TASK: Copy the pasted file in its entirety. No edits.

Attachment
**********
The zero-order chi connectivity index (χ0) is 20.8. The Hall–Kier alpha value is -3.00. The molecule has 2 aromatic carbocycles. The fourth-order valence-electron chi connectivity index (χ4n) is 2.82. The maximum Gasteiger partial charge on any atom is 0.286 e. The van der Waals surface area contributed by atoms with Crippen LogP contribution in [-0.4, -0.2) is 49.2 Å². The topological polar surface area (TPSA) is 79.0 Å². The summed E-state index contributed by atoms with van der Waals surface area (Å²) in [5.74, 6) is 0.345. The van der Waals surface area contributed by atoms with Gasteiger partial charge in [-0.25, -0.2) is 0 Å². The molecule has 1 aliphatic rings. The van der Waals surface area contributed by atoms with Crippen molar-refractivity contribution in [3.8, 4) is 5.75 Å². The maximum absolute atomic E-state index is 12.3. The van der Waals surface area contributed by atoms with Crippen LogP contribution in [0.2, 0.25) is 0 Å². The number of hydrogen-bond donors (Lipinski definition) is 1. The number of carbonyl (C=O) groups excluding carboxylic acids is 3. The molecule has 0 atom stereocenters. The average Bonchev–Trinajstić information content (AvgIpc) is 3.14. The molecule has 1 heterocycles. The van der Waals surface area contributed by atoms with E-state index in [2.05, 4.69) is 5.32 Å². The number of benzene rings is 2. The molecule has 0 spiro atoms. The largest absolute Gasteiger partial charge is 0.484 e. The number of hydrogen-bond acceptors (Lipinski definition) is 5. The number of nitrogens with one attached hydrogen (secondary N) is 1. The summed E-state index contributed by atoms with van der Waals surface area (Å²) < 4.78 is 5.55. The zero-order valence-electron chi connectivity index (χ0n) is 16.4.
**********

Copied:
The zero-order chi connectivity index (χ0) is 20.8. The Hall–Kier alpha value is -3.00. The molecule has 2 aromatic carbocycles. The fourth-order valence-electron chi connectivity index (χ4n) is 2.82. The maximum Gasteiger partial charge on any atom is 0.286 e. The van der Waals surface area contributed by atoms with Crippen LogP contribution in [-0.4, -0.2) is 49.2 Å². The topological polar surface area (TPSA) is 79.0 Å². The summed E-state index contributed by atoms with van der Waals surface area (Å²) in [5.74, 6) is 0.345. The van der Waals surface area contributed by atoms with Gasteiger partial charge in [-0.25, -0.2) is 0 Å². The molecule has 1 aliphatic rings. The van der Waals surface area contributed by atoms with Crippen molar-refractivity contribution in [3.8, 4) is 5.75 Å². The maximum absolute atomic E-state index is 12.3. The van der Waals surface area contributed by atoms with Crippen LogP contribution in [0.2, 0.25) is 0 Å². The number of hydrogen-bond donors (Lipinski definition) is 1. The number of carbonyl (C=O) groups excluding carboxylic acids is 3. The molecule has 0 atom stereocenters. The average Bonchev–Trinajstić information content (AvgIpc) is 3.14. The molecule has 1 heterocycles. The van der Waals surface area contributed by atoms with E-state index in [2.05, 4.69) is 5.32 Å². The number of benzene rings is 2. The molecule has 0 spiro atoms. The largest absolute Gasteiger partial charge is 0.484 e. The number of hydrogen-bond acceptors (Lipinski definition) is 5. The number of nitrogens with one attached hydrogen (secondary N) is 1. The summed E-state index contributed by atoms with van der Waals surface area (Å²) < 4.78 is 5.55. The zero-order valence-electron chi connectivity index (χ0n) is 16.4.